The Christopher Creek fuel break is a circular swath of land on Forest Service property entirely around the Christopher Creek community. The swath is approximately 330 feet wide and totals about 388 acres. In that swath, all undergrowth has been cut down, as well as smaller trees that would enable a fire to “ladder” to the tops of the taller trees, resulting in a very dangerous, fast-moving and difficult to fight crown fire. By removing the fuel, the low-growth trees and bushes, a fuel break is created. A fuel break can help protect a community in the middle of a forest.
In March 2007, Jim Oliver convened a meeting of representatives of the four homeowner groups that make up Christopher Creek — Christopher Creek, Hunter Creek, See Canyon and The Brooks. Jim had been contacted by Gila County Supervisor Tommie Martin who had funds available to cut a fuel break around Christopher Creek if we could match her $50,000. The original committee consisted of Karl Mann, Hunter Creek; Jennifer Kiley, See Canyon; Karen Thornton, Christopher Creek Homeowners Association; and Gary Anderson, chair; and Jim Oliver, representing the C-K Fire Board.
The committee took on the challenge and started making plans to raise the money. Direct appeals to property owners, appeals to businesses, golf tournaments, a concert, donations for silent auctions, ice cream and brats sales were all some of the mechanisms used to raise the matching funds.
By April, the FireBelles joined the fund-raising efforts with Jack Kalmar, treasurer, serving as keeper of the fuel break funds. Phyllis Agnew, Sandy Kalmar and other Belles planned many activities to coincide with Memorial Day 2007. It was truly a communitywide effort. Property owners were encouraged to “buy” a quarter of an acre of fuel break costs by donating $350. Many “bought” a half-acre and donated $700.
We had to meet the challenge. We had to raise the $50,000. Did the Kreekers do it? You bet. More than $88,000 was raised. The committee voted to set aside the excess monies for future maintenance of the fuel break.
Throughout the entire process, Jim Oliver served as liaison with the Forest Service and Supervisor Martin’s office. Don Nunley of the Payson office of the USFS provided invaluable assistance. And, of course, Tommie Martin started the ball rolling with her challenge to us.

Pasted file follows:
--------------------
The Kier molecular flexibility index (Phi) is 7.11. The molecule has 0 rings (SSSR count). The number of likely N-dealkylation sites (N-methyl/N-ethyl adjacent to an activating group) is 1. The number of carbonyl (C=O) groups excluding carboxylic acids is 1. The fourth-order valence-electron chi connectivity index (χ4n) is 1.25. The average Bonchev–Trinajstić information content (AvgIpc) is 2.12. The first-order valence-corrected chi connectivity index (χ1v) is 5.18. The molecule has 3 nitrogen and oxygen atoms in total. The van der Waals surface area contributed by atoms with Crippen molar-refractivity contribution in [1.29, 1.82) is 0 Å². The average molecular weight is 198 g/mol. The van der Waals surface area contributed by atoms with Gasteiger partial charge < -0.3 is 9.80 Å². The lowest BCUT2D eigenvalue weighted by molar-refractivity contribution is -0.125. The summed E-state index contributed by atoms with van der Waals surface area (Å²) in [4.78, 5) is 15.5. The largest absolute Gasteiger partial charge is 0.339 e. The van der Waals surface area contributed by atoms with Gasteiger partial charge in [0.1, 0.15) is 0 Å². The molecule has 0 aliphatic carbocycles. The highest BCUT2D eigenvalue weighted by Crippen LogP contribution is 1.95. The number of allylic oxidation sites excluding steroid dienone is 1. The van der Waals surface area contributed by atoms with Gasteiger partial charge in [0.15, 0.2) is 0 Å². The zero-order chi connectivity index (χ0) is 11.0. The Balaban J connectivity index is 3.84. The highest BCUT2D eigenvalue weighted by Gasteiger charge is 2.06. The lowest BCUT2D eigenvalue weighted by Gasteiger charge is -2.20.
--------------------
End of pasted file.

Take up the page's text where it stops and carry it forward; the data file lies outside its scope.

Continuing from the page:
Recently Jack Kalmar suggested we look into fuel break maintenance. With Jack’s careful attention, the original fund balance was now in excess of $50,000. Gary Anderson contacted Don Nunley of the Forest Service and Don agreed that the time was right for maintenance, i.e., the removal of re-growth. Don said that our funds were not sufficient to complete the entire job. He spoke to Martin about it and she said she might be able to help. Gary Anderson contacted her office with the plan and confirmed she would assist us with nearly $4,000 to finish the maintenance job.
The new contract has recently been signed, Don Nunley lined up the crew and they have been working on the maintenance for nearly two weeks. The newly cut re-growth will largely be left where it is cut. The brush and wood-piles that remain from the original fuel break cut will eventually be chopped up.
The fuel break maintenance cutting has been going on for nearly two weeks. It will soon be finished. The results of the cutting of the re-growth is perhaps most easily seen along the road up into See Canyon. The amount of re-growth since the original cut is surprising.
Many, many people contributed their energies, time, money and expertise to creating, and now maintaining, the Christopher Creek fuel break. Everyone in the community thanks you and special thanks are due to Supervisor Tommie Martin and Don Nunley.
Judy e-mailed me from her phone asking me to please thank those that have supported her. “I would like to thank all my friends in Christopher Creek and Sky Run Resort for all the cards, flowers, food, and help while I was in the hospital and rehab. I still have a ways to go and hope to be walking on two legs soon”